India’s plan to become of the largest solar power markets in the world has received a massive boost as the latest estimated of its solar power potential.
The National Institute of Solar Energy in India (pdf) has determined the country’s solar power potential at about 750 GW, a recently released document by the Ministry of New & Renewable Energy (MNRE) shows. The solar power potential has been estimated using the wasteland availability data in every state and jurisdiction of India. The estimate is based on the assumption that only 3% of the total wasteland available in a state is used for development of solar power projects.
According to the estimates, Rajasthan and Jammu & Kashmir have the highest solar power potential. Rajasthan, with its healthy resource of solar radiation and availability of vast tracts of wasteland in the form of the Thar Desert, has a potential of about 142 GW. Jammu & Kashmir receives the highest amount of solar radiation in India, and has a significantly large area of wasteland in Ladakh. The state has an estimated potential of 111 GW. However, this estimate may also include the land currently under Pakistan’s control.
Madhya Pradesh and Maharashtra both have more than 60 GW of solar power potential. These are among the largest of the Indian states and thus have large wasteland resources. Both these states have ambitious solar power policies and plans to implement large-scale solar power projects.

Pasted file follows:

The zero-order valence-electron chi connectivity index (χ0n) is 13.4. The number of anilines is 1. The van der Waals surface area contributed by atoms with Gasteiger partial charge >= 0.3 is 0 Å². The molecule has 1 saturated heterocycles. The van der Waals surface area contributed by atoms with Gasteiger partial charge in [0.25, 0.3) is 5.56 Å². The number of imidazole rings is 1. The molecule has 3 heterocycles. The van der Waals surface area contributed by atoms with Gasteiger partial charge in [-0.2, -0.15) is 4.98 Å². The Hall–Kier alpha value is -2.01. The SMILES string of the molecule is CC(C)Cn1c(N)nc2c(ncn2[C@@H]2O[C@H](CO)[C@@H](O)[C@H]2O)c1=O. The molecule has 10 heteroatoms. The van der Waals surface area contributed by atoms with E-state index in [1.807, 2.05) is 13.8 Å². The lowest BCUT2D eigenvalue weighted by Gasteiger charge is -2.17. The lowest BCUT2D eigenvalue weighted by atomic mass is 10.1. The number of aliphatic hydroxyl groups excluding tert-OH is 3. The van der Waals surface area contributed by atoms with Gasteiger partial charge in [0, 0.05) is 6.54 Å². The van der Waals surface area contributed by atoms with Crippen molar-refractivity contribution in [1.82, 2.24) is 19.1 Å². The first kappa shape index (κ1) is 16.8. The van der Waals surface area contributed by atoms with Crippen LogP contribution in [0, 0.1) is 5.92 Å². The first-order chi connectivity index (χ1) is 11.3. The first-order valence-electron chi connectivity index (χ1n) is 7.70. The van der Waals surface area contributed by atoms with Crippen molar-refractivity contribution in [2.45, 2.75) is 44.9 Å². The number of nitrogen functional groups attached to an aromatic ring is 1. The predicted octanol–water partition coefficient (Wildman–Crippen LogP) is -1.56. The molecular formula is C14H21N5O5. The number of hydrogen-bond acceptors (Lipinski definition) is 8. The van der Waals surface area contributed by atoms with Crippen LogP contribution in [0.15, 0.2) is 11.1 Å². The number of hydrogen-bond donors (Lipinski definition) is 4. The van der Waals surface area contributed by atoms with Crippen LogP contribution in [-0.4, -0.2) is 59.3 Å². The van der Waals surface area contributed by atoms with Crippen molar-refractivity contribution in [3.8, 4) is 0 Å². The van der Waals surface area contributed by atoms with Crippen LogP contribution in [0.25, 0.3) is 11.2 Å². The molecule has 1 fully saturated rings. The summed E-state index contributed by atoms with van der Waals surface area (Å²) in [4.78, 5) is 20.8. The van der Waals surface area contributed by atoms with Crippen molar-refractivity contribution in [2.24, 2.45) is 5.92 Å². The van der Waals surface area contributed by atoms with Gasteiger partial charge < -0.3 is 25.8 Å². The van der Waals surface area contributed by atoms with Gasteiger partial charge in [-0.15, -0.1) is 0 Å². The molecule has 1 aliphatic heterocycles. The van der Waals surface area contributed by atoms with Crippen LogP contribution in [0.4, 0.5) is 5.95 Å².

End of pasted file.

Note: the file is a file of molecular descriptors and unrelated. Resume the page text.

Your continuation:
Gujarat, the leading Indian state in terms of installed solar power capacity, has an estimated potential of 36 GW. The state has large tracts of land covered with marshes but these lands also support a wide variety of wildlife. Gujarat already has an installed capacity of close to 900 MW of solar power and has already started developing utility-scale solar power projects over water canals.
Agricultural states like Punjab and Haryana expectedly rank low in terms of estimated solar power potential. Punjab would find it difficult to make available land for large solar power projects and has thus decided to concentrate efforts to set up solar power projects over rooftops and canals.
India’s current solar power installed capacity is around 3 GW, or less than 0.5% of the estimated potential. Naturally there exists a massive opportunity to tap this potential. As a result, the Indian government has increased its solar power capacity addition target five-fold. Instead of the initial target to installed 22 GW solar power capacity by 2022, the government now plans to add 100 GW capacity. This includes 20 GW of ultra mega solar power projects, with installed capacity of 500 MW or more, across 12 states.
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